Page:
Last week I had the joy of hanging out at the One Year Adventure Novel conference in Olathe, Kansas. (If you're a homeschool student or parent, this curriculum is amazing. Definitely check it out.)
I got to do some fun/scary things like talk to parents about how to prepare their aspiring novelist for the world of publishing (I wanted to title my talk "Preparing to feed your babies to the wolves" but that didn't go over so well), and I sat on a panel with publisher Jeff Gerke (Marcher Lord Press) and literary agent Amanda Luedeke (MacGregor Literary) where I attempted to semi-intelligently answer questions about being a writer.
I also got to do some things that were fun-and-not-at-all-scary, like meet some Go Teen Writers people in real life - MacKenzie Pauline, Rachelle Ferguson, Abigail Walsh, and Madison Taylor.
|Madison Taylor and me at OYAN|
Then for two afternoons, I took 15 minute appointments where I did one-on-one mentoring. Amanda was in the room too, taking her own appointments. She, of course, is used to it, but I'm usually the writer who's being led into the room ... not the one waiting at the table.
Holding appointments of my own - though I wasn't really there to be pitched to, just to offer advice - helped me see the process through a whole new lens. Here are some things I learned that will hopefully help you have successful appointments with agents and editors:
It's not a big deal
A lot of the teens who came into chat with me seemed pretty nervous. Which I understood, because I'm always nervous for the first couple minutes of my appointments. But the editor or agent you're walking in to meet has likely already seen 10 people before you, and they maybe have another 10 lined up after you. Hearing writers nervously pitch their story is a routine for them.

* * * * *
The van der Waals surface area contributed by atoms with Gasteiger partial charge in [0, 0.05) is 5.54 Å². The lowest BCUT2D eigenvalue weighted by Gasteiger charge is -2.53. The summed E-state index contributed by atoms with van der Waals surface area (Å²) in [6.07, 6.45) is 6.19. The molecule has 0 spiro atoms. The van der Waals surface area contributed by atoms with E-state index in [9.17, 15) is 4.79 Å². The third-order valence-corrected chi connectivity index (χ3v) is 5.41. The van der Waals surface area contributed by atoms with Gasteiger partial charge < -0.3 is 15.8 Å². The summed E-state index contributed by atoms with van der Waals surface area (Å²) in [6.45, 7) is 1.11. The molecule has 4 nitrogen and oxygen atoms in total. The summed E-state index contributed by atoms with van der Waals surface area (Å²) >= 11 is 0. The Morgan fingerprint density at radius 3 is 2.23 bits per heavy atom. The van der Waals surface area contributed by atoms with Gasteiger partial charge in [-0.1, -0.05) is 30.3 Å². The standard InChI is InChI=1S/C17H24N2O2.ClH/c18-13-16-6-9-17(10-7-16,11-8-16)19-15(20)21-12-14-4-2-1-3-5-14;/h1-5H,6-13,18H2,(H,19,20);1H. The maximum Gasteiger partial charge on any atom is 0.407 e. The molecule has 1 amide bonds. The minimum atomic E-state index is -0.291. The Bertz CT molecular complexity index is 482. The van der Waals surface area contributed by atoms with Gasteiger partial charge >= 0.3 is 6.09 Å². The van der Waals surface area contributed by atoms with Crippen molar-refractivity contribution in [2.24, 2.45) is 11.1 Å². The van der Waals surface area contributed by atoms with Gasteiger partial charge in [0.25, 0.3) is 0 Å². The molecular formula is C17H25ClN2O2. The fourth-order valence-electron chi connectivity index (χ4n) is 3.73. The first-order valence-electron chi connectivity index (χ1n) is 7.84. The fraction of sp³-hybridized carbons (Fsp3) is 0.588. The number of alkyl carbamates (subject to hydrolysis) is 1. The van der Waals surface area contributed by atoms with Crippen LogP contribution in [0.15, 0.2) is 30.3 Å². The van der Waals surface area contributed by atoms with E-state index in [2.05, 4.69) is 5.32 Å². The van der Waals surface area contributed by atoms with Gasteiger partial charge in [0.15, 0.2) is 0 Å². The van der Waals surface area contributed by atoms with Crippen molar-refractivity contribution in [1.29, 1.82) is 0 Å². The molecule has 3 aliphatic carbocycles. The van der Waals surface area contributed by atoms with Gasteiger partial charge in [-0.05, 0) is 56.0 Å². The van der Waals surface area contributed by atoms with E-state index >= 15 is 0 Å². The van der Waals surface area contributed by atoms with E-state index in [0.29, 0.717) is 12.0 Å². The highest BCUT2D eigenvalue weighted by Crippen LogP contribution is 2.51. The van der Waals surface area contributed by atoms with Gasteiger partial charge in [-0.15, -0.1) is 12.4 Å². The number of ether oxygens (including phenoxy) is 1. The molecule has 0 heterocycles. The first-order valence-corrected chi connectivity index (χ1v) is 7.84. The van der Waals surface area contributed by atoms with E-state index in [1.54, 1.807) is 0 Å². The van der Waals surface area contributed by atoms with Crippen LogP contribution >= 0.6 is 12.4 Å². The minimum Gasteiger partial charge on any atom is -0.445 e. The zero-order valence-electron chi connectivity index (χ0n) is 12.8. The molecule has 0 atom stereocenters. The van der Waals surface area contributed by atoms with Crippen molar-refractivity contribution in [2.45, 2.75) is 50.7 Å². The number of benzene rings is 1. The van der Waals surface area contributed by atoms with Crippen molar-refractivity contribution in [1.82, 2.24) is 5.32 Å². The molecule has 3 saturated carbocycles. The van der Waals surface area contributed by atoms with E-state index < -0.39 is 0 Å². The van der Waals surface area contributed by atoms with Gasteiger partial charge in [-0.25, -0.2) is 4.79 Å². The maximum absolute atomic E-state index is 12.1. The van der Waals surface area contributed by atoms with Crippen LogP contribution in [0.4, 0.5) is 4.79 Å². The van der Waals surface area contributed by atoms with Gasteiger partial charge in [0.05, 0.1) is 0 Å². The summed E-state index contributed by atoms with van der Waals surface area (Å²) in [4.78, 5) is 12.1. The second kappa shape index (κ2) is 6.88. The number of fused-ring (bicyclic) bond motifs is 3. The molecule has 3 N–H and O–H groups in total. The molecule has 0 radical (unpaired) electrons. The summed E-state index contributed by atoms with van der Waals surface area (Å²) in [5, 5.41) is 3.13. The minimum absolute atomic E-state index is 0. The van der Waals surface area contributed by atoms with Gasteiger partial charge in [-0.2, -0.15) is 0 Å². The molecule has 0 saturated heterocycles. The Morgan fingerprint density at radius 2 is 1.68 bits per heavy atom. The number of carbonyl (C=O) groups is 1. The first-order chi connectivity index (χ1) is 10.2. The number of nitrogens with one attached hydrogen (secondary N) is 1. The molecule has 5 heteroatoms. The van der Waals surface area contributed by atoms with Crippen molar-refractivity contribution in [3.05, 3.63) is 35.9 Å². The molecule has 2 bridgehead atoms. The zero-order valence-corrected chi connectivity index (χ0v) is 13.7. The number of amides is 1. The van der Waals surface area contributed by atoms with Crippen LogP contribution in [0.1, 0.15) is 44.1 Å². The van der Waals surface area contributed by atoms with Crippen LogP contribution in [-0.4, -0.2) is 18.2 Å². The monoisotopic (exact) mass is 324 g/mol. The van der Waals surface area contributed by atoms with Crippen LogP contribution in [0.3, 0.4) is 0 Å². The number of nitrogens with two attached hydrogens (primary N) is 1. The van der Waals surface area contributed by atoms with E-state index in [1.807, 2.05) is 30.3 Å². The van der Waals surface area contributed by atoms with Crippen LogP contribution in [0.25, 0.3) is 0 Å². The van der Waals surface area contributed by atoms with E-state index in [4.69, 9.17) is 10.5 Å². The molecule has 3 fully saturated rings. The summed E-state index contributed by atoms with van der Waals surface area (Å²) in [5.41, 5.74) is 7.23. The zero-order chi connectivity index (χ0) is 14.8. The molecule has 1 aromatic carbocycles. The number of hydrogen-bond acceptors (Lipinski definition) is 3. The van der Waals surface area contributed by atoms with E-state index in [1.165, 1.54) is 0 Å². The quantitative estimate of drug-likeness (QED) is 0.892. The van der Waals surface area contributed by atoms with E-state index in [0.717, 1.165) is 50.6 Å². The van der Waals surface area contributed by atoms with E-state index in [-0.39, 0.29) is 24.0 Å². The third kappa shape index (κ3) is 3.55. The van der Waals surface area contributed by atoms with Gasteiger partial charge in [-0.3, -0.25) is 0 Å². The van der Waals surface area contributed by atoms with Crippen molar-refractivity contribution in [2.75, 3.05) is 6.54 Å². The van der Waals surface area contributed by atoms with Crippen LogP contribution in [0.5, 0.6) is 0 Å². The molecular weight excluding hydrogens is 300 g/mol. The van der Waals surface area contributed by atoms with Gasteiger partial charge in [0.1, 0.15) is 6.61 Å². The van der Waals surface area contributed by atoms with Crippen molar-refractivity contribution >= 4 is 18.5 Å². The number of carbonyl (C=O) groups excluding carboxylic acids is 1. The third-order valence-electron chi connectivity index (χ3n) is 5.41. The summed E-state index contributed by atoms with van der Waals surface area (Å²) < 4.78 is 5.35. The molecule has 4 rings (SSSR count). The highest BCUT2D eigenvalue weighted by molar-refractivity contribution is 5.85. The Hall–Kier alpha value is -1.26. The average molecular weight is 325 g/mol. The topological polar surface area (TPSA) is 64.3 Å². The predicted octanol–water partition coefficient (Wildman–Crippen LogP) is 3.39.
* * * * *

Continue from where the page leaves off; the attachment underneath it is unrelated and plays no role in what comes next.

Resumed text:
It's like when I'm going to the doctor for a yearly poke-and-prod session. I only do it once a year, so it's nerve-wracking. But they spend all-day, every-day poking and prodding people, so it's no big thing to them.
I'm sure I'll still have some butterflies in my stomach next time I walk into a meeting with an editor, but I do intend to remind myself that it's not a big deal to the person on the other side of the desk.
You can tell a lot in the first minute
There were definitely writers who I connected with better ... and I could usually tell within the first minute if that was going to be the case.
Smile when you walk in, shake hands, introduce yourself, and say how nice it is to meet them before you sit down.
Come ready to talk...
This was a unique type of appointment - they weren't exactly pitching their books to me and for some of them writing is just a hobby - but it was nice when people came ready to talk. Some came with lists of questions about publishing or life as a writer, some wanted to talk about book ideas. Those were easy, fun appointments that really flew by.
...but don't spend 10 minutes detailing your book